On the last day we covered heat transport and transport with fluids of variable density, especially sea water intrusion. From a historical point of view it’s interesting that because of sea water intrusion, density dependent models were the first “contamination” models to be developed. That is before dispersion was developed, and hence sea water intrusion was treated with sharp interfaces. We learned about the “Hele Shaw Model“, which Jacob Bear has used to model sea water intrusion before the use of computers was feasible. Bear developed during his M.Sc. thesis a horizontal Hele Shaw model. His first bookhas a full section on constructing Hele Shaw models. The idea seems from a former time, but such a model could have its uses for education!

In the afternoon, Dr. Rajandrea Sethi gave a presentation on how his group models colloid- and nano-particle transport under saturated conditions.

These were just amazing four days in Torino. It was such an interesting approach – to hear essentially a short but complete version of porous media theory in four days. Jacob Bear as teacher for this short course was amazing. Every word he uses has a meaning, everything he says builds up consecutively, and he stresses the important points. I will have many ideas to write about in the next little while for sure! 🙂

Written by Claus

September 6th, 2009 at 7:41 pm

The Hydrological Snark

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A colleague of mine pointed me to an extraordinary paper. It is funny, but there is much truth below the surface. It seems to be on hydrological modelling, but I think it is for anybody who deals with the analysis of complex systems.

The paper’s title is “The Hunting of the Hydrological Snark”, here is a link to the paper’s site at Wiley’s. The full reference is

V. Andréassian, N. Le Moine, T. Mathevet, J. Lerat, L. Berthet, and C. Perrin. The hunting of the hydrological snark. Hydrological Processes, 23:651–654, 2009.

The paper describes the steps required to hunt the hydrological “snark”, an “hypothetical, unknown and unseen monster”, which supposedly is a hydrological system, the hunt is a perfect model of the snark, and the hunting party the hydrological modellers. I’d highly recommend it for reading!

Written by Claus

April 5th, 2009 at 10:46 am

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Environmental Modelling – Financial Modelling

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I’ve spent a fair bit of my time as a grad students trying to model groundwater systems. There have been long discussions on modelling and its philosophy. Today was a PhD defence of such a grad student. Typical thoughts afterwards tend to be “… if we only had more data… ” or “… if we only knew the underlying processes better and could describe them… ” or “… if we only had more computing power available… ” .

I think a key trait of an environmental modeller should be his or her awareness of the quality of the data and the limitations regarding the quality of the predictions of the model. So when I read the headline “Climate Models Trump Financial Models” I was a bit worried. Sure, climate change is a pressing problem, and there is a lot of effort put into improving climate models. However, for me as an environmental engineer it seems that global financial markets should be better understood than global warming. And if it’s only because finance has been around for longer than environmental engineering! 🙂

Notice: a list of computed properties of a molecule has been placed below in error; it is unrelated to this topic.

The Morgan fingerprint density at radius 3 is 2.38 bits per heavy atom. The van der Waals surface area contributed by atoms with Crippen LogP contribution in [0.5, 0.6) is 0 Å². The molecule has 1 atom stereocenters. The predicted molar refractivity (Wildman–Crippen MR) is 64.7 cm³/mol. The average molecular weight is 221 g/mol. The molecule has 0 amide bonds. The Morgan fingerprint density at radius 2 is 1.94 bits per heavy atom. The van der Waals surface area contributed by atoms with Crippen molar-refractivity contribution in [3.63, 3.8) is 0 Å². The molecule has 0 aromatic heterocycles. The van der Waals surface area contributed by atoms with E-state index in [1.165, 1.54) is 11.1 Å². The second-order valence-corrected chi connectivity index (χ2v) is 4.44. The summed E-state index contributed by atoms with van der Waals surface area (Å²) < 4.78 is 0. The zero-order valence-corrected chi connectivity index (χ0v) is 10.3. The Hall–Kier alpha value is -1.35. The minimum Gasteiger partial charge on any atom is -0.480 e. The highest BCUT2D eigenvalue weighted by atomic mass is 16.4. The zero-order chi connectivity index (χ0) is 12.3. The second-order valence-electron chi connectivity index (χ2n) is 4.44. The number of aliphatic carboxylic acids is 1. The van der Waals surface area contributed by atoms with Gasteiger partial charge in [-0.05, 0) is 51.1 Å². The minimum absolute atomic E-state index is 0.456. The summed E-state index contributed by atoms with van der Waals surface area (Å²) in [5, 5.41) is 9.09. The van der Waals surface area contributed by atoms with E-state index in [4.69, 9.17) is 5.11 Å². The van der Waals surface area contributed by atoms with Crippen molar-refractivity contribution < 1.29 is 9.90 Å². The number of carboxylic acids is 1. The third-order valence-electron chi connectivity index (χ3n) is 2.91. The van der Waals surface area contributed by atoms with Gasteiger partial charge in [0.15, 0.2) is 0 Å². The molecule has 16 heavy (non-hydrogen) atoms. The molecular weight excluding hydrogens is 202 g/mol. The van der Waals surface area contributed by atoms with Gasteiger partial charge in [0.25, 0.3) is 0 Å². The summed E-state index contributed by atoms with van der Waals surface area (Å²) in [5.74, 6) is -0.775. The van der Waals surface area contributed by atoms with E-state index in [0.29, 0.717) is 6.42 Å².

I had never put much thought into how financial models might work, so this article brought up an interesting point for me, even though I’m not quite sure what I think about it:

“Climate models are very complex but you more or less understand the basic physics or chemistry,” said Derman. “[Finance papers] look like physics but a lot of the similarity is syntactic more than semantic.”

For example, stock options are priced with the Black-Scholes model, which says that stock price movement can be seen to move like the random movements of particles suspended in a liquid, i.e. Brownian motion. But stock price models differ from particle models because they describe the aggregate actions of people.

I guess quite a few processes are modelled like Brownian Motion. Why not stock option pricing. This just means though that we don’t know the underlying processes of stock option pricing better, so we could model the pricing in a more deterministic way. Then I thought a bit and it occurred to me that if you asked me, I probably couldn’t explain to you what is going on in the financial world these days. Why are we having this crisis? What are the underlying processes? Then I found this wicked little movie that explains these processes:

The Crisis of Credit Visualized from Jonathan Jarvis on Vimeo.

Based on this video, this seems to be a fairly straight forward process… 🙂 But I agree, there is a human factor involved, which admittedly doesn’t make things easier. I wonder what would happen, if you would throw an environmental modeller, a psychologist, and a finance person into a room for a while!

It seems like Weird was on a roll writing about financial models: They also point out, that the length of the finger of a trader is an indication for his degree of success. For me, that seems a little far-fetched! However, there’s again one interesting thought:

But leading up to the crisis — and underlying public acceptance of the mistakes and wrongdoing that produced it — was a widespread belief in the fundamental rationality of free markets and economic behaviors. That assumption may need to be revisited.

Written by Claus

February 23rd, 2009 at 1:08 pm